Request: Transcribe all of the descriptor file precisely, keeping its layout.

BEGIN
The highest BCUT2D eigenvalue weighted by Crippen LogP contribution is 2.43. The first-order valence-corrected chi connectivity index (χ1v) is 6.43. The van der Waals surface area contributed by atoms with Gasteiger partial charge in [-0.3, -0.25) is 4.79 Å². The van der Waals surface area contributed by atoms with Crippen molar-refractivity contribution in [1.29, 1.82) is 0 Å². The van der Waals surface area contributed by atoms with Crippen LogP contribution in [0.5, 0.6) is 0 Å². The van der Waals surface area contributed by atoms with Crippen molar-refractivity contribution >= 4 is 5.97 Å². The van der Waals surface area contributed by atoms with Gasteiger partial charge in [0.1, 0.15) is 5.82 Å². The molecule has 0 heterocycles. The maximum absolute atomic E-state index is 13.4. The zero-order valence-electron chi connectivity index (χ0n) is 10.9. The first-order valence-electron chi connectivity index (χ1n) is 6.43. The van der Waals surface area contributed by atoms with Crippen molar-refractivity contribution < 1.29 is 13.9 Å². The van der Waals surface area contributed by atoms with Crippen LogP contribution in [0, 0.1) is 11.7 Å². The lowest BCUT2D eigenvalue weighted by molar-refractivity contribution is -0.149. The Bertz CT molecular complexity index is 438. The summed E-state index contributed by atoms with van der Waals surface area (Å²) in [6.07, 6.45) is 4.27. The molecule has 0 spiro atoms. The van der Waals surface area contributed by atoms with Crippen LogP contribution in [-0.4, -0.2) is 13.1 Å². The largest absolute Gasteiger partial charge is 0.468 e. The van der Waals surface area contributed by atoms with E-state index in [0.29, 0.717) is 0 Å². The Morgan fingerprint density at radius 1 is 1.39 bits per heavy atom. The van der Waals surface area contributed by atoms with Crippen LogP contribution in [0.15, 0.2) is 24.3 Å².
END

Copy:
The highest BCUT2D eigenvalue weighted by Crippen LogP contribution is 2.43. The first-order valence-corrected chi connectivity index (χ1v) is 6.43. The van der Waals surface area contributed by atoms with Gasteiger partial charge in [-0.3, -0.25) is 4.79 Å². The van der Waals surface area contributed by atoms with Crippen molar-refractivity contribution in [1.29, 1.82) is 0 Å². The van der Waals surface area contributed by atoms with Crippen LogP contribution in [0.5, 0.6) is 0 Å². The van der Waals surface area contributed by atoms with Crippen molar-refractivity contribution >= 4 is 5.97 Å². The van der Waals surface area contributed by atoms with Gasteiger partial charge in [0.1, 0.15) is 5.82 Å². The molecule has 0 heterocycles. The maximum absolute atomic E-state index is 13.4. The zero-order valence-electron chi connectivity index (χ0n) is 10.9. The first-order valence-electron chi connectivity index (χ1n) is 6.43. The van der Waals surface area contributed by atoms with Crippen molar-refractivity contribution < 1.29 is 13.9 Å². The van der Waals surface area contributed by atoms with Crippen LogP contribution in [0, 0.1) is 11.7 Å². The lowest BCUT2D eigenvalue weighted by molar-refractivity contribution is -0.149. The Bertz CT molecular complexity index is 438. The summed E-state index contributed by atoms with van der Waals surface area (Å²) in [6.07, 6.45) is 4.27. The molecule has 0 spiro atoms. The van der Waals surface area contributed by atoms with Crippen LogP contribution in [-0.4, -0.2) is 13.1 Å². The largest absolute Gasteiger partial charge is 0.468 e. The van der Waals surface area contributed by atoms with E-state index in [0.29, 0.717) is 0 Å². The Morgan fingerprint density at radius 1 is 1.39 bits per heavy atom. The van der Waals surface area contributed by atoms with Crippen LogP contribution in [0.15, 0.2) is 24.3 Å².